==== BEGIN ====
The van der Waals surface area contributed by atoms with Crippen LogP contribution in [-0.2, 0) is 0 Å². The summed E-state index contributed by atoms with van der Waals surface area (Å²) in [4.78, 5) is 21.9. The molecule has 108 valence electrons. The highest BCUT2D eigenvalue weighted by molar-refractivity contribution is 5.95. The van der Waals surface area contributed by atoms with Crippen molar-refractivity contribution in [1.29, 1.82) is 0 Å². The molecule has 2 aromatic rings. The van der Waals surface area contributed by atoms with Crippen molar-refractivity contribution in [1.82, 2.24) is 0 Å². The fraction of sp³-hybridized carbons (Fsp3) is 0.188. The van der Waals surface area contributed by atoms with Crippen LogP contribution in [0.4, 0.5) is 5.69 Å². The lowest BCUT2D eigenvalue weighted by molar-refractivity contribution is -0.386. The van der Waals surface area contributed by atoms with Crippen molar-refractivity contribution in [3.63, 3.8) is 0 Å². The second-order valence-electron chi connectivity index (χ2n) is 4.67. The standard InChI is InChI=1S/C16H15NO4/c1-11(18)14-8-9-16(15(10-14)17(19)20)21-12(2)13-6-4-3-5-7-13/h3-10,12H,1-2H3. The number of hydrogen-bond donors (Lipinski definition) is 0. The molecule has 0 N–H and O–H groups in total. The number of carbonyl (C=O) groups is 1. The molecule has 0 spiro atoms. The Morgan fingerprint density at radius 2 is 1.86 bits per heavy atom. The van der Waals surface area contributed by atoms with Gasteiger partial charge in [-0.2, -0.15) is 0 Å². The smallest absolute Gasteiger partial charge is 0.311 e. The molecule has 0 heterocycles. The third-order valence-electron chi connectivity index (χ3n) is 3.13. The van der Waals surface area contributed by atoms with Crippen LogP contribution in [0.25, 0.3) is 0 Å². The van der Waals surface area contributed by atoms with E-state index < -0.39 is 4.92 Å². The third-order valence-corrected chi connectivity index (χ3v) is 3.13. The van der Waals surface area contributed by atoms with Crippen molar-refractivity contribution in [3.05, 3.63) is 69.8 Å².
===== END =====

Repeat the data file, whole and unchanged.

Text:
The van der Waals surface area contributed by atoms with Crippen LogP contribution in [-0.2, 0) is 0 Å². The summed E-state index contributed by atoms with van der Waals surface area (Å²) in [4.78, 5) is 21.9. The molecule has 108 valence electrons. The highest BCUT2D eigenvalue weighted by molar-refractivity contribution is 5.95. The van der Waals surface area contributed by atoms with Crippen molar-refractivity contribution in [1.29, 1.82) is 0 Å². The molecule has 2 aromatic rings. The van der Waals surface area contributed by atoms with Crippen molar-refractivity contribution in [1.82, 2.24) is 0 Å². The fraction of sp³-hybridized carbons (Fsp3) is 0.188. The van der Waals surface area contributed by atoms with Crippen LogP contribution in [0.4, 0.5) is 5.69 Å². The lowest BCUT2D eigenvalue weighted by molar-refractivity contribution is -0.386. The van der Waals surface area contributed by atoms with Crippen molar-refractivity contribution in [3.63, 3.8) is 0 Å². The second-order valence-electron chi connectivity index (χ2n) is 4.67. The standard InChI is InChI=1S/C16H15NO4/c1-11(18)14-8-9-16(15(10-14)17(19)20)21-12(2)13-6-4-3-5-7-13/h3-10,12H,1-2H3. The number of hydrogen-bond donors (Lipinski definition) is 0. The molecule has 0 N–H and O–H groups in total. The number of carbonyl (C=O) groups is 1. The molecule has 0 spiro atoms. The Morgan fingerprint density at radius 2 is 1.86 bits per heavy atom. The van der Waals surface area contributed by atoms with Gasteiger partial charge in [-0.2, -0.15) is 0 Å². The smallest absolute Gasteiger partial charge is 0.311 e. The molecule has 0 heterocycles. The third-order valence-electron chi connectivity index (χ3n) is 3.13. The van der Waals surface area contributed by atoms with Crippen LogP contribution in [0.25, 0.3) is 0 Å². The van der Waals surface area contributed by atoms with E-state index < -0.39 is 4.92 Å². The third-order valence-corrected chi connectivity index (χ3v) is 3.13. The van der Waals surface area contributed by atoms with Crippen molar-refractivity contribution in [3.05, 3.63) is 69.8 Å².